By Stephan Salisbury Philadelphia Inquirer
A proposal for a Franklin Square 9/11 memorial that was to go before the Philadelphia Art Commission for review and final approval Wednesday was withdrawn from consideration late Tuesday afternoon.
Featuring fragments from the World Trade Center, a block of granite from the Pentagon, and soil and stones from the Flight 93 crash site near Shanksville, Pa., the memorial first appeared on a revised commission agenda Monday.
The proposal had been backed by an array of powerful city political leaders, including U.S. Rep. Bob Brady and Mayor Nutter.
“We don’t know what’s going on,” said Steven R. Saymon, a leader of the group behind the memorial. He said city officials had knocked the proposal off the agenda, and added, “Something’s fishy here.”
Saymon referred inquiries to Everett A. Gillison, Nutter’s chief of staff and deputy mayor for public safety. Gillison could not be reached.
Gary Steuer, the city’s chief cultural officer, said the proposal was being “tweaked.”
“We’re confident that when it comes up before the Art Commission, it will be approved,” he said.
The memorial, dubbed “Mending Liberty” by its backers, features two nine-foot “towers” and a replica of the Liberty Bell with its crack “mended” with trade-center steel. The Department of Parks and Recreation has approved the concept and the site at the southeast corner of the square.
The memorial is the brainchild of Saymon, a retired police inspector from Brooklawn, CamdenCounty, who served as a first responder at the Trade Center for several days following the attack.
He has already worked successfully to erect a similar memorial in Brooklawn. But Saymon, 55, grew up in the Northeast and said he wants to “give back” to the city. He said a fellow memorial backer, the politically connected contractor Jeffrey Little, had worked out the design on a napkin while the pair sat in a restaurant over a year ago.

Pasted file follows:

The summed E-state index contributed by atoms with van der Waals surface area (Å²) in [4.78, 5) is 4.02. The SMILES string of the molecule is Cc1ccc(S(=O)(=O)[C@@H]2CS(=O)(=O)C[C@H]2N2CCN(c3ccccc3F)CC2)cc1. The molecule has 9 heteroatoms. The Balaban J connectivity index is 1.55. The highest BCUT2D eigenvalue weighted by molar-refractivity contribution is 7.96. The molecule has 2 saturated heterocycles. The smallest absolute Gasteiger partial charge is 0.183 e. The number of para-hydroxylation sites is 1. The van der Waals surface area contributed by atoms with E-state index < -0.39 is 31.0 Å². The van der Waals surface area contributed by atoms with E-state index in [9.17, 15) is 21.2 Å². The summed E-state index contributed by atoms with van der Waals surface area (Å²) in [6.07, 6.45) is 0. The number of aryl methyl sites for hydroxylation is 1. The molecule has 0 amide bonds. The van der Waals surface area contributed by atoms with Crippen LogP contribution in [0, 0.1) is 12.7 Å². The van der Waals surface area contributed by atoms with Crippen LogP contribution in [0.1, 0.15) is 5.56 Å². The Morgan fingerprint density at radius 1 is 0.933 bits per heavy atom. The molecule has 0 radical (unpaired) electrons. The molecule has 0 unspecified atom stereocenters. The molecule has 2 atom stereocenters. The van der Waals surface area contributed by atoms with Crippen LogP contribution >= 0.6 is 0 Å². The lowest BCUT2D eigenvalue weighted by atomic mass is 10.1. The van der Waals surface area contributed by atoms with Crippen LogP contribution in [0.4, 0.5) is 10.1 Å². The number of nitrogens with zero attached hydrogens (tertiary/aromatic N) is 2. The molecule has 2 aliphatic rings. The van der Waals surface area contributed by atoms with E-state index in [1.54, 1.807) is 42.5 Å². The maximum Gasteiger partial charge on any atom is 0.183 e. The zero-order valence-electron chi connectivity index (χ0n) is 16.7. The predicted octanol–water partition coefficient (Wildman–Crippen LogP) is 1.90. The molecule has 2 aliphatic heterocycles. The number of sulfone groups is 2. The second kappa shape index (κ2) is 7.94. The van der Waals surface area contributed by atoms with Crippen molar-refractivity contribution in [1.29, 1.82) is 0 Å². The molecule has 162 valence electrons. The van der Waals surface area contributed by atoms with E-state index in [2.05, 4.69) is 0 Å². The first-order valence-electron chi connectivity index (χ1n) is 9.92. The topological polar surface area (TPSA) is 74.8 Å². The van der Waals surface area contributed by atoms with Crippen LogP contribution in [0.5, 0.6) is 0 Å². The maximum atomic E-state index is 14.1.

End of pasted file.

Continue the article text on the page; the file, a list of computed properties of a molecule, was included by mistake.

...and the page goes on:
Many members of the city’s art and design community are not happy with the design or the site.
“I’ve seen the design and it’s incredibly crude,” said Mark Brack, associate professor of architecture and interiors at Drexel University. “This is going to be a laughingstock for the city.”
Nevertheless, the project has the backing of a host of politicians. Brady and Councilman Mark Squilla are trustees of Saymon’s nonprofit memorial group. Michael Walton, head of Nutter’s security detail, is an architectural and design consultant for the group. Little, Saymon’s partner, is a city Democratic ward leader.
Saymon said politicians “came to us. We never asked anyone.”
Was the mayor interested in getting the memorial in place, Mark Focht, head of Fairmount Park, was asked.
“Sure,” he replied. “It was clear the mayor was keen on having the memorial in the city. He was very supportive of this.”
That the city already has one 9/11 memorial – sited in the Schuylkill Banks park – was “discussed a lot” during the park’s review, Focht said.
The Mayor’s Public Art Advisory Committee also reviewed the proposal last week and found it seriously wanting. That committee, which has only an advisory role, suggested Saymon’s group “work with the city’s public art office to design a process or competition for the memorial.”